I’ve been working on my newest project for about ten days now and I have no one to blame but myself. I always think, “If I can just finish this job or that project, I’ll have more time and less stress in my life.” But the moment I scratch a few things off the list and have some free time, I scramble to take on another project. What’s up with that? It’s almost as if I WANT stress in my life – or maybe I just don’t know how to relax.

William W. Weibel, my Dad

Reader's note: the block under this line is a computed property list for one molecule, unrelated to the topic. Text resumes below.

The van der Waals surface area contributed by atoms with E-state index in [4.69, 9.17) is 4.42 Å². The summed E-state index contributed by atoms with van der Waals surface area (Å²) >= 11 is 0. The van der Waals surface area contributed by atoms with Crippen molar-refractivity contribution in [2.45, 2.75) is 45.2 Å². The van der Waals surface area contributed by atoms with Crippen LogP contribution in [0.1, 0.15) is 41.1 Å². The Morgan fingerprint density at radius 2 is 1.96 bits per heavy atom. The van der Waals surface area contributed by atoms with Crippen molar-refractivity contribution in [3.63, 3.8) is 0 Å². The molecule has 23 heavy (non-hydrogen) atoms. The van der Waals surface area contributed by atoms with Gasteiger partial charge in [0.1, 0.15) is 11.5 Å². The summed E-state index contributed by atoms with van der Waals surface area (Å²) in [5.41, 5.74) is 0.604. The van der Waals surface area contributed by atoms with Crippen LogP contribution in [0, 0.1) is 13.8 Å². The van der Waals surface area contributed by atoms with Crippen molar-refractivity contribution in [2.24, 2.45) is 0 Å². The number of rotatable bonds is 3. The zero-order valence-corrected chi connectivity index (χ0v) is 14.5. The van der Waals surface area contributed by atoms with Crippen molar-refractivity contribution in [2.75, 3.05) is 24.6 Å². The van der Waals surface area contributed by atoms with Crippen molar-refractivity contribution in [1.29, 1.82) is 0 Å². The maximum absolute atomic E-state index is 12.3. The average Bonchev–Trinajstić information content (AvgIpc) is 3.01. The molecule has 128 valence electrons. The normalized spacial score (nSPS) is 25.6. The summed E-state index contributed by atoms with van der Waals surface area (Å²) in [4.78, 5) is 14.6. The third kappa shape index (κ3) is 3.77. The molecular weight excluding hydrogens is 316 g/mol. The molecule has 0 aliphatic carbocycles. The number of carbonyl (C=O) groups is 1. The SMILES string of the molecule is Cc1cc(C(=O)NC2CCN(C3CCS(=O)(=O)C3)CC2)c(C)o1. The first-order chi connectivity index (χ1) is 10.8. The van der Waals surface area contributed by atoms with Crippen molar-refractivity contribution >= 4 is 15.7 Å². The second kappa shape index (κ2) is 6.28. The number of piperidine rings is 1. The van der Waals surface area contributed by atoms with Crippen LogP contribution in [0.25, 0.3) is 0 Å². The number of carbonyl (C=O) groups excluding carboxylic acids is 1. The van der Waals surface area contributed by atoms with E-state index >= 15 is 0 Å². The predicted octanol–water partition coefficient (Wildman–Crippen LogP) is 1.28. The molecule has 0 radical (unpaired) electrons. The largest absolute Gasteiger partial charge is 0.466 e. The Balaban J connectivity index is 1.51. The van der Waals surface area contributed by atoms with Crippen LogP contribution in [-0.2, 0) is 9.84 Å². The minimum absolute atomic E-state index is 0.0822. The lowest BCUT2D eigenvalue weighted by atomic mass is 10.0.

Ten days ago (no doubt on a day when I had cleared the decks, so to speak, of all immediate projects and was wondering what to do with myself) I got the harebrained idea to buy my 81 year-old father an iPod for Christmas. This is not as crazy as it sounds. Like me, my father loves music. During the summer his stereo is on all day long – sometimes he even goes to bed and forgets to turn it off. I use the term “stereo” loosely. My two sisters and I try to keep Dad updated and “with it” but his stereo consists of an old 5-disk CD changer that doesn’t support mp3s and an even older turntable. So I figured that I could convert all his CDs to mp3s, load them on an iPod, buy a set of speakers with a dock and – Voila! – Dad would have access to a couple of thousand songs that he could listen to endlessly without having to change CDs.